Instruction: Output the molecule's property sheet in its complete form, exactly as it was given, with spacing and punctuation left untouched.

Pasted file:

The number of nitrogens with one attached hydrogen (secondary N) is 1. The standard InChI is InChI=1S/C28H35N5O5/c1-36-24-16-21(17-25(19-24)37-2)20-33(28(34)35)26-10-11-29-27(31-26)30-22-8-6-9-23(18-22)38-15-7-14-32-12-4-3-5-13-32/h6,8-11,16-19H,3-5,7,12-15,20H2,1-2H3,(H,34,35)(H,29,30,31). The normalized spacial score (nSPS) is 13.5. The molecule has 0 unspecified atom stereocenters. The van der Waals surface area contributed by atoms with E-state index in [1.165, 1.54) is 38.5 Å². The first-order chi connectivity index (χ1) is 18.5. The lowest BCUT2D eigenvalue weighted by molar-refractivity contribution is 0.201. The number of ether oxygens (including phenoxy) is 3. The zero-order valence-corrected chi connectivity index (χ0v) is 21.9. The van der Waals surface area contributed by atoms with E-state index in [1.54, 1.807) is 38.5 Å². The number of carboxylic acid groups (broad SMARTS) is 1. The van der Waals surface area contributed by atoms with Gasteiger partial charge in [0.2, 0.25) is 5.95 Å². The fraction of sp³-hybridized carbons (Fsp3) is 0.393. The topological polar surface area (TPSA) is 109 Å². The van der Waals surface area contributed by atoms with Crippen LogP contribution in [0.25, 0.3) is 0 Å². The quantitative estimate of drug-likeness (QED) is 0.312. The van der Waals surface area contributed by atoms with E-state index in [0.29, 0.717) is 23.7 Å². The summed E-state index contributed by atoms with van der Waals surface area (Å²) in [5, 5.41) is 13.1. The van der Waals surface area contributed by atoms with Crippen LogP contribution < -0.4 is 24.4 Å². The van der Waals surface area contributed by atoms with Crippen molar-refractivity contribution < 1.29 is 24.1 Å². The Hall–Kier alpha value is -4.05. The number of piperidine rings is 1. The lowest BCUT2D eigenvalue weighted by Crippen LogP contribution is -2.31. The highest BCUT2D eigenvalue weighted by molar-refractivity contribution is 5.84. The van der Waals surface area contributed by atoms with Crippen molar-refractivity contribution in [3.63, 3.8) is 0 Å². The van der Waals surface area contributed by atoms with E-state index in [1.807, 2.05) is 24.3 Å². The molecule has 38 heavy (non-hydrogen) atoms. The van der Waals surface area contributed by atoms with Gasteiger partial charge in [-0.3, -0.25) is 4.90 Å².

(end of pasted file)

The number of nitrogens with one attached hydrogen (secondary N) is 1. The standard InChI is InChI=1S/C28H35N5O5/c1-36-24-16-21(17-25(19-24)37-2)20-33(28(34)35)26-10-11-29-27(31-26)30-22-8-6-9-23(18-22)38-15-7-14-32-12-4-3-5-13-32/h6,8-11,16-19H,3-5,7,12-15,20H2,1-2H3,(H,34,35)(H,29,30,31). The normalized spacial score (nSPS) is 13.5. The molecule has 0 unspecified atom stereocenters. The van der Waals surface area contributed by atoms with E-state index in [1.165, 1.54) is 38.5 Å². The first-order chi connectivity index (χ1) is 18.5. The lowest BCUT2D eigenvalue weighted by molar-refractivity contribution is 0.201. The number of ether oxygens (including phenoxy) is 3. The zero-order valence-corrected chi connectivity index (χ0v) is 21.9. The van der Waals surface area contributed by atoms with E-state index in [1.54, 1.807) is 38.5 Å². The number of carboxylic acid groups (broad SMARTS) is 1. The van der Waals surface area contributed by atoms with Gasteiger partial charge in [0.2, 0.25) is 5.95 Å². The fraction of sp³-hybridized carbons (Fsp3) is 0.393. The topological polar surface area (TPSA) is 109 Å². The van der Waals surface area contributed by atoms with Crippen LogP contribution in [0.25, 0.3) is 0 Å². The quantitative estimate of drug-likeness (QED) is 0.312. The van der Waals surface area contributed by atoms with E-state index in [0.29, 0.717) is 23.7 Å². The summed E-state index contributed by atoms with van der Waals surface area (Å²) in [5, 5.41) is 13.1. The van der Waals surface area contributed by atoms with Crippen LogP contribution < -0.4 is 24.4 Å². The van der Waals surface area contributed by atoms with Crippen molar-refractivity contribution < 1.29 is 24.1 Å². The Hall–Kier alpha value is -4.05. The number of piperidine rings is 1. The lowest BCUT2D eigenvalue weighted by Crippen LogP contribution is -2.31. The highest BCUT2D eigenvalue weighted by molar-refractivity contribution is 5.84. The van der Waals surface area contributed by atoms with Crippen molar-refractivity contribution in [3.63, 3.8) is 0 Å². The van der Waals surface area contributed by atoms with E-state index in [1.807, 2.05) is 24.3 Å². The molecule has 38 heavy (non-hydrogen) atoms. The van der Waals surface area contributed by atoms with Gasteiger partial charge in [-0.3, -0.25) is 4.90 Å².